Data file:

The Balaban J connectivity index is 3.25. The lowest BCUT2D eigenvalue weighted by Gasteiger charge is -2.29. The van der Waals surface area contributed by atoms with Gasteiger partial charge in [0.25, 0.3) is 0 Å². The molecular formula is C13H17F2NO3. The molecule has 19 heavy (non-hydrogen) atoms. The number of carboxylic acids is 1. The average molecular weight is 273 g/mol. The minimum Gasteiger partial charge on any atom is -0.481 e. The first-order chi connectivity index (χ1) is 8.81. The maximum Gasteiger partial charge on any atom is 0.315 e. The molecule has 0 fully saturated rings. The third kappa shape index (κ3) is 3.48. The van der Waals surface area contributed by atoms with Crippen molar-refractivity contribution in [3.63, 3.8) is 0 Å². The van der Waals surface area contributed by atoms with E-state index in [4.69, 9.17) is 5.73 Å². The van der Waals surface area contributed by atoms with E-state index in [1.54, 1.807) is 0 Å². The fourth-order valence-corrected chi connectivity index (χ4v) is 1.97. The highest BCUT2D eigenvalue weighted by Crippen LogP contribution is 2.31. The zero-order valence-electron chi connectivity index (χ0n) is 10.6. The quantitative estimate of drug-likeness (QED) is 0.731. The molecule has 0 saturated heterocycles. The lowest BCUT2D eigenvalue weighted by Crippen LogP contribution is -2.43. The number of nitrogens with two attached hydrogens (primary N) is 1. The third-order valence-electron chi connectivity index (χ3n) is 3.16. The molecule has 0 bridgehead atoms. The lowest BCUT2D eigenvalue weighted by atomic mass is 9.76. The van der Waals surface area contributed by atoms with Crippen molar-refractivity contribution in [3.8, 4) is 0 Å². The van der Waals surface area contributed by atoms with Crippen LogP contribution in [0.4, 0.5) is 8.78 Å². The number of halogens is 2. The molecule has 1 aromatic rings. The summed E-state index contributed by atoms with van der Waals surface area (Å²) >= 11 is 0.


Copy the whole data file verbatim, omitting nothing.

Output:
The Balaban J connectivity index is 3.25. The lowest BCUT2D eigenvalue weighted by Gasteiger charge is -2.29. The van der Waals surface area contributed by atoms with Gasteiger partial charge in [0.25, 0.3) is 0 Å². The molecular formula is C13H17F2NO3. The molecule has 19 heavy (non-hydrogen) atoms. The number of carboxylic acids is 1. The average molecular weight is 273 g/mol. The minimum Gasteiger partial charge on any atom is -0.481 e. The first-order chi connectivity index (χ1) is 8.81. The maximum Gasteiger partial charge on any atom is 0.315 e. The molecule has 0 fully saturated rings. The third kappa shape index (κ3) is 3.48. The van der Waals surface area contributed by atoms with Crippen molar-refractivity contribution in [3.63, 3.8) is 0 Å². The van der Waals surface area contributed by atoms with E-state index in [4.69, 9.17) is 5.73 Å². The van der Waals surface area contributed by atoms with E-state index in [1.54, 1.807) is 0 Å². The fourth-order valence-corrected chi connectivity index (χ4v) is 1.97. The highest BCUT2D eigenvalue weighted by Crippen LogP contribution is 2.31. The zero-order valence-electron chi connectivity index (χ0n) is 10.6. The quantitative estimate of drug-likeness (QED) is 0.731. The molecule has 0 saturated heterocycles. The lowest BCUT2D eigenvalue weighted by Crippen LogP contribution is -2.43. The number of nitrogens with two attached hydrogens (primary N) is 1. The third-order valence-electron chi connectivity index (χ3n) is 3.16. The molecule has 0 bridgehead atoms. The lowest BCUT2D eigenvalue weighted by atomic mass is 9.76. The van der Waals surface area contributed by atoms with Crippen molar-refractivity contribution in [3.8, 4) is 0 Å². The van der Waals surface area contributed by atoms with Crippen LogP contribution in [0.4, 0.5) is 8.78 Å². The number of halogens is 2. The molecule has 1 aromatic rings. The summed E-state index contributed by atoms with van der Waals surface area (Å²) >= 11 is 0.